Painting a Forest
Artists are often clever painters able to bring emotion from their own mind and into the minds and hearts of others. Their specialty could be fear and menace, or it could be a sense of calm and harmony. Painting a forest as part of the story they are telling is where much of the underlying emotional content may be coming from, and it all depends upon how they represent the trees and underbrush in the background. It can make people shiver or relax, and a true professional can feel good about their work when they see the reactions of others.
For those who do not paint for a living, it could seem almost impossible to choose one section of a painting to hold that much emotion for the viewer, yet it can be the perfect way to convey emotional content. For paintings where fear is part of what is being shown, trees that lean in a menacing manner towards a viewer can be interpreted subconsciously as menacing. Dark leaves, pale trunks, and even a few glimpses of clouds in the treetops can all work together to produce just the right atmosphere.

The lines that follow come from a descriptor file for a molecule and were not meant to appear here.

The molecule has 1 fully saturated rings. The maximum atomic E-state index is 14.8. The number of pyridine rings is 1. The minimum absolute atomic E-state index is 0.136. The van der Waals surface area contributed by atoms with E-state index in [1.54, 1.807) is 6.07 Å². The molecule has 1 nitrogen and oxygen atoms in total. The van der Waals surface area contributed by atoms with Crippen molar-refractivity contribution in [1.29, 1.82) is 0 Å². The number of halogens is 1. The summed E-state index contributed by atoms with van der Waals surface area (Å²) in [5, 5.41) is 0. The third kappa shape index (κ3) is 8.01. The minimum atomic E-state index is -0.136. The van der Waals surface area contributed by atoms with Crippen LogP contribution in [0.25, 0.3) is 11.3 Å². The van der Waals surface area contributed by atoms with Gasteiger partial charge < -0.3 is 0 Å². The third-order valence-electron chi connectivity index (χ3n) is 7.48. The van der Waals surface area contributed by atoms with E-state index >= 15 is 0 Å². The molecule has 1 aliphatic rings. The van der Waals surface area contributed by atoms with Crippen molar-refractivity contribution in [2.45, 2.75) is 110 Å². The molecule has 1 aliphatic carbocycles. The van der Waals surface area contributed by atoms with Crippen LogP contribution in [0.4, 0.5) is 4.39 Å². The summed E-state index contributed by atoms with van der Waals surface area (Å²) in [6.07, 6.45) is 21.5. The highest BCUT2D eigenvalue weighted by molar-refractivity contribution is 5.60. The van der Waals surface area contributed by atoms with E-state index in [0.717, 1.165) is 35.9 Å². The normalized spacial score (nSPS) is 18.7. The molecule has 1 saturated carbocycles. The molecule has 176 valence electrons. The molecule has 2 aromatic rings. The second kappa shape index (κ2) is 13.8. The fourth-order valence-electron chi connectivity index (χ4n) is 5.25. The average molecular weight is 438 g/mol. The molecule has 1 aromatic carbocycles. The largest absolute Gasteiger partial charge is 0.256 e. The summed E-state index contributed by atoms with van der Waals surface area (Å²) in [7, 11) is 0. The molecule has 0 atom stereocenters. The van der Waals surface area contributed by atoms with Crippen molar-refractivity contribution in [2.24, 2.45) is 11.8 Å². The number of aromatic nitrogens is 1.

A single branch or root in the path of the subject of the painting can be used to show feeling. If a person is depicted running down a forest path, the viewer knows they may be snagged by that low branch, or they could see the person tripping over a root conveniently placed. All of these add to the emotional content of a painting. Even if the person in the painting is shown as happy and relaxed, the thought of their next step being dangerous can change how the viewer interprets the painting.
Not all paintings with forests are dark and frightening, and some of them show the beauty, harmony, and the happiness people may feel when they are in a forest. Fewer trees, bright underbrush, and blue sky in the treetops can all portray a feeling of lightness and happiness in those viewing the scene. While it might be much more striking to see a frightening forest, not all artists want viewers to wonder if they should ever commune with nature.